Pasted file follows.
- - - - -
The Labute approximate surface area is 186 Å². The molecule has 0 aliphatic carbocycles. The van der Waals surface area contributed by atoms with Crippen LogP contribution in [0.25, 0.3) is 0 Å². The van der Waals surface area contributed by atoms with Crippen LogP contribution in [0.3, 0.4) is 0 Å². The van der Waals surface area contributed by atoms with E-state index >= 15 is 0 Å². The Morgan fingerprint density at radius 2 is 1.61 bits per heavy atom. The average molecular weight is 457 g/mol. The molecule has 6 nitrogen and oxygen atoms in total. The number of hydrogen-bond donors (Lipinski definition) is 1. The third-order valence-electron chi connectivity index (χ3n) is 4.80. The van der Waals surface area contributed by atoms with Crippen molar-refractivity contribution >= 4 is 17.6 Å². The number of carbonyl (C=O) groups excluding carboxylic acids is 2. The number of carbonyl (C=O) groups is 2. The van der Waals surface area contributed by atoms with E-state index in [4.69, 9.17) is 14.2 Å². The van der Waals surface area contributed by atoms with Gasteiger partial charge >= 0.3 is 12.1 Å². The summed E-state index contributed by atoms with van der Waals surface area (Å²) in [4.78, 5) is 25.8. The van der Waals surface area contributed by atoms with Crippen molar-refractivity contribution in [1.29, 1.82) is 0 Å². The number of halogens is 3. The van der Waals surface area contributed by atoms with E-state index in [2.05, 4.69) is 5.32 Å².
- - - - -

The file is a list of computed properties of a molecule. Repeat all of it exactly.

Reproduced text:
The Labute approximate surface area is 186 Å². The molecule has 0 aliphatic carbocycles. The van der Waals surface area contributed by atoms with Crippen LogP contribution in [0.25, 0.3) is 0 Å². The van der Waals surface area contributed by atoms with Crippen LogP contribution in [0.3, 0.4) is 0 Å². The van der Waals surface area contributed by atoms with E-state index >= 15 is 0 Å². The Morgan fingerprint density at radius 2 is 1.61 bits per heavy atom. The average molecular weight is 457 g/mol. The molecule has 6 nitrogen and oxygen atoms in total. The number of hydrogen-bond donors (Lipinski definition) is 1. The third-order valence-electron chi connectivity index (χ3n) is 4.80. The van der Waals surface area contributed by atoms with Crippen molar-refractivity contribution >= 4 is 17.6 Å². The number of carbonyl (C=O) groups excluding carboxylic acids is 2. The number of carbonyl (C=O) groups is 2. The van der Waals surface area contributed by atoms with E-state index in [4.69, 9.17) is 14.2 Å². The van der Waals surface area contributed by atoms with Gasteiger partial charge >= 0.3 is 12.1 Å². The summed E-state index contributed by atoms with van der Waals surface area (Å²) in [4.78, 5) is 25.8. The van der Waals surface area contributed by atoms with Crippen molar-refractivity contribution in [1.29, 1.82) is 0 Å². The number of halogens is 3. The van der Waals surface area contributed by atoms with E-state index in [2.05, 4.69) is 5.32 Å².